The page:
If is a sequence of functions such that for all then, if converges, converges uniformly to a function .
We will now prove that the power series converges absolutely and uniformly on bounded sets. This will be relatively painless, but then I will show that the power series for the partial derivatives converge uniformly on bounded sets (which is needed to deduce that is continuously differentiable and that we can differentiate term by term). This will take a lot longer, and should only be watched by those desiring a course of analytic self-flagellation.
We will use the Weierstrass M-test:
Uniform convergence on bounded sets
So our strategy will be to find an upper bound for the operator norm of which is independent of . This will fail because doesn't converge uniformly everywhere: we will need to assume for some . We will then deduce uniform convergence on this bounded subset of . But if we're interested in a particular matrix then it will satisfy for some , so this is all we need.
Omitting the subscript , we have by the triangle inequality and the fact that . Now, assuming , we get Define and observe that converges to as .
Note that is a number, so here we're just using convergence of the usual exponential function rather than matrix exp. We now apply the Weierstrass M-test and deduce uniform convergence of for .
We've actually proved absolute convergence along the way. This means that if you take norms of every term in the power series then it still converges.
Absolute convergence is the property that allows us to do rearrangements without changing the value of the sum.
We also want to be able to differentiate term-by-term. For that, we need to show that the sequence of partial derivatives of partial sums converges uniformly on bounded sets. This is where the nightmare begins. Watch on at your own risk.
What do we mean by partial derivative? is a matrix whose entries are functions of the matrix entries . I'm interested in taking the partial derivative of an entry of with respect to a variable .
For example, and .
We are therefore interested in applying the Weierstrass M-test to the sequence of partial sums: We will now prove that the -norm of is bounded by for some convergent sequence . Since the -norm of a matrix is the sum of absolute values of entries, this means we need to bound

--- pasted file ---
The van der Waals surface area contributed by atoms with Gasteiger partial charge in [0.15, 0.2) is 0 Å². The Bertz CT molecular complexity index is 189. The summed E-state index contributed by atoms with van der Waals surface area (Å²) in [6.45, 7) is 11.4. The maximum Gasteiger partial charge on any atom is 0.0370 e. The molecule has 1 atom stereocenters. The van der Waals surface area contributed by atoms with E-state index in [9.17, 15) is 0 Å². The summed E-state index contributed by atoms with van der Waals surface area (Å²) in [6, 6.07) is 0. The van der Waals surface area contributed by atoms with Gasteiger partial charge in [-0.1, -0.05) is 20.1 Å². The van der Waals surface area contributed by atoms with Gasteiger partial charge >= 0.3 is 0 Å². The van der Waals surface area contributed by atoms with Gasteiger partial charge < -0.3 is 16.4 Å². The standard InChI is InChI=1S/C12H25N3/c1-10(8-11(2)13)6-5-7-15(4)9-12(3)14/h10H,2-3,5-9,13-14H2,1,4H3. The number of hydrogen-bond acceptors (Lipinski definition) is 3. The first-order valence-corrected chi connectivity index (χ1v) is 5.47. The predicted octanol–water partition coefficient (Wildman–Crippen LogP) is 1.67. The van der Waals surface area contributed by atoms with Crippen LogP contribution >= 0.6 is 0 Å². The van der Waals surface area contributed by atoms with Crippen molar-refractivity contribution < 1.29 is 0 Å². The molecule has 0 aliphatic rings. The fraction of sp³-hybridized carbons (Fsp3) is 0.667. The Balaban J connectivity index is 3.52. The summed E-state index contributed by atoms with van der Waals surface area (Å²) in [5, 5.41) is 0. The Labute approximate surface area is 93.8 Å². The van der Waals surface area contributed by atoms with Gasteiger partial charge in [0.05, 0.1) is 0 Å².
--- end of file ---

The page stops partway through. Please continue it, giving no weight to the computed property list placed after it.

This is a finite sum, so we can take the derivative inside the sum and get For a start, what is ? If is an -by- matrix (to avoid notation-clashes) so, using the product rule, and just writing one big sum instead of lots of sums, we get Note that is either 1 or 0. It's 1 if and . In terms of the Kronecker delta , this means we have In the first term, we can group and when we sum over this is just the matrix entry of (because is the matrix entry of ).
Similarly, in the second term, we can group and and, when we perform all the sums, these become and .
Proceeding in this manner, the sum goes away and we get:
We're trying to bound and we now know this is equal to Using the triangle inequality, this is bounded above by Note that these are really absolute values because we are working with matrix entries rather than matrices.
Each term inside the bracket has the form and we want to bound such quantities. By definition of the norm, we have and, because the and operator norms are Lipschitz equivalent, we have for some Lipschitz constant .
Again, using Lipschitz equivalence we get for some Lipschitz constant . Therefore we get
All together, we get So if we assume then this is bounded above by and Weierstrass's M-test applies, so the partial derivatives of the partial sums converge uniformly on bounded sets of matrices.
Don't say I didn't warn you.